The bath or shower! Any time I hit a brick wall with my current WIP, I can be sitting in the bath and all of a sudden the answer will come to me. Also different snippets of conversation I might hear, places I visit or even the weather can spark that little idea for something that can grow into so much more.

What does a typical day in your life look like?
I try not to write during the evenings or at the weekend unless I'm nearing a deadline. Mon-Fri I usually get back from taking my daughter to school at 9am, and work through until lunch time, doing the odd bit of admin, social media inbetween. Then after lunch I have a small window before I have to do the school run again, so I will add to the mornings work. I try not to edit much on the first draft (even though I'm tempted). After that, I rarely have the time or energy to write anything else in the late afternoon.

What part of the writing process do you find most difficult?
Submitting the book to my editor. After I've written and redrafted as much as possible and I can no longer do anything else productive with it until a fresh pair of eyes have looked at it, I still find it hard to let go. I end up convincing myself that the whole book is terrible.

How do you come up with your titles?
I sit and make notes in a notepad with possible titles. I try to think about central themes in the book I'm about to write and what would attract my attention in a shop or online if I was browsing for something new.

When it comes to creating your characters, what is the first step you take?
I start with a name. The names of my main characters are very important to me. After I have a name, I get a sense of what they look like and their personality traits. I list all these down in a notebook and add to the notes as and when new characters come into the story.

Have you ever taken a research trip? If so, where did you go and for which book?
Yes, I recently went to Scotland. It was for my Mum's birthday but also to do research for a book I plan to write at some point soon. I've been inspired by the natural beauty of the place - the weather, the scenery, the buildings and the remoteness of some of the villages. The book I plan to set there already has a title and the seed of an idea for a dark, moody thriller.

Do you set yourself word-count goals?
Never! I actually find that I'm distracted watching how many words I've written (or not written!) and I find it's more of a hindrance than anything else.

What is your definition of 'success'?
Knowing that I've just written a full-length novel and somehow I managed to keep my sanity throughout the whole process!

What is your definition of 'happiness'?
Family... and books! Lots and lots of books!

Which do you find hardest? The beginning or the end?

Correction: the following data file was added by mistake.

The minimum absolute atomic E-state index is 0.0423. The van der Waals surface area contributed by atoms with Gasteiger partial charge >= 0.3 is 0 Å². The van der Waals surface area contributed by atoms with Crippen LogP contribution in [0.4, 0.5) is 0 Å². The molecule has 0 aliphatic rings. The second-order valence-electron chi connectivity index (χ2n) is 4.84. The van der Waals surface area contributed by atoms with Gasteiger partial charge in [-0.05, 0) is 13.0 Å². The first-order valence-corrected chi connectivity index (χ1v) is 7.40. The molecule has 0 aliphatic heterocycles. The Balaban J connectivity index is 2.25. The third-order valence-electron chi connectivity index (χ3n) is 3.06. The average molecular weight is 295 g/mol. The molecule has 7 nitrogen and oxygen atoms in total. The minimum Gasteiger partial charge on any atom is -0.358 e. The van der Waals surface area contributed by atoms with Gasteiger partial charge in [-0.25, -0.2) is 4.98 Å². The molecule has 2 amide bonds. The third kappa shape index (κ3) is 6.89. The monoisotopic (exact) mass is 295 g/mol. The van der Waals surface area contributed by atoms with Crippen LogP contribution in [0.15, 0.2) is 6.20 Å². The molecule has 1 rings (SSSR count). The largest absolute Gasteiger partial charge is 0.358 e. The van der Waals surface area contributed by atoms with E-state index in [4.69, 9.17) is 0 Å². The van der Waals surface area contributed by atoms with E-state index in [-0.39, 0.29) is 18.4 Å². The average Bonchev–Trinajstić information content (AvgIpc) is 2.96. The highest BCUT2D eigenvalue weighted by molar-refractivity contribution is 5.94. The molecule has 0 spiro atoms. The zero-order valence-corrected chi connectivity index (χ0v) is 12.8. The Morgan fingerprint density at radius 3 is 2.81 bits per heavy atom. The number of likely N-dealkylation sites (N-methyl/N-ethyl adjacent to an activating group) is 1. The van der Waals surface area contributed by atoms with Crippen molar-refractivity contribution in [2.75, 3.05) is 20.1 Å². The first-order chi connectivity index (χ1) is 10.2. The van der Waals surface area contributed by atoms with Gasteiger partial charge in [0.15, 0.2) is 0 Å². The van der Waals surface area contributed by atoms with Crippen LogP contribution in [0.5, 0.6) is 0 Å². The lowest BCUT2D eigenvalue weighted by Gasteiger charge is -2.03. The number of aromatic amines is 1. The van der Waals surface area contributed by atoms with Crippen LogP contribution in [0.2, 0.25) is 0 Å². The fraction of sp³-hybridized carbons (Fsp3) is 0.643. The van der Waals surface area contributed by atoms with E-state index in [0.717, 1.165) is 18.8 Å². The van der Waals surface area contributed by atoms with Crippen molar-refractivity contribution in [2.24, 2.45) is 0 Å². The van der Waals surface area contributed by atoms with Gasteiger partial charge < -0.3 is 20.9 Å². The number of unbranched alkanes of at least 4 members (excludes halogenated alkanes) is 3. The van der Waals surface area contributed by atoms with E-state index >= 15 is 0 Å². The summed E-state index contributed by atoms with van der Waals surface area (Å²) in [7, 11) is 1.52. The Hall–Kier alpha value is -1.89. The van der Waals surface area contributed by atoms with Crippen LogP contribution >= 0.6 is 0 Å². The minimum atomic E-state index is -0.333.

Can I say the middle? Pace is so important, especially in the crime/thriller genre, so I always try to make sure that everything is flowing along nicely. It can be tough to get it right.

What is the best piece of advice you ever received?
In terms of writing itself, the best advice I've had was from author Ken Follett. He taught an English lesson at my school when I was about fourteen. He told us about the importance of that first opening line of your novel and I still make sure that my first line (I hope!) hooks the reader in immediately.

What one piece of advice would you pass on to another writer?
Grow skin like a rhino! Don't take rejection personally. Use that rejection to push yourself to keep going. Be determined and be prepared to work hard, honing your craft - as authors we should always be learning.

Tell us an author who is on your auto-buy list?
Tim Weaver.

If you were to write in a new genre, which would you pick and why?
Fantasy. I enjoyed The Lord of the Rings trilogy for example, but I'm also a huge fan of fantasy films and art. You have so much freedom to do whatever you want with the story and characters. You can create a whole new world, language, and religion for example. There are no boundaries.

What are you working on at the moment?
The fourth book in the DCI Claire Winters series that is under contract but also a standalone thriller that is in its very early stages which has had some agent interest.

Now for some quick-fire questions:
Coffee or tea? Tea.
Summer or winter? Winter.
Bath or shower? Shower.
Sweet or savoury? Sweet.
Holiday in the city or the countryside? Countryside.
Text or call? Text.
Facebook or Twitter? Facebook.
Sunrise or sunset? Sunset.
TV or movies? Movies.
Wine or beer? Wine.
Cats or dogs? Dogs.
Chinese or Indian food? Chinese.
Pasta or cheese? Pasta.

About the author.

Tania Walsh is the author of the DCI Claire Winters series. Tania began writing full time after becoming a casualty to the recession in 2008.

Tania is currently working on a new standalone novel, but a third book in the DCI Claire Winters series, 'Trial by Execution', will be published in February 2017 by HQ/Harper Collins, with a further two books in the series also under contract.

Tania lives in Hertfordshire with her husband and young daughter.

You can find T.M.E Walsh on Twitter.
You can purchase your copy of Trial by Execution on Amazon UK.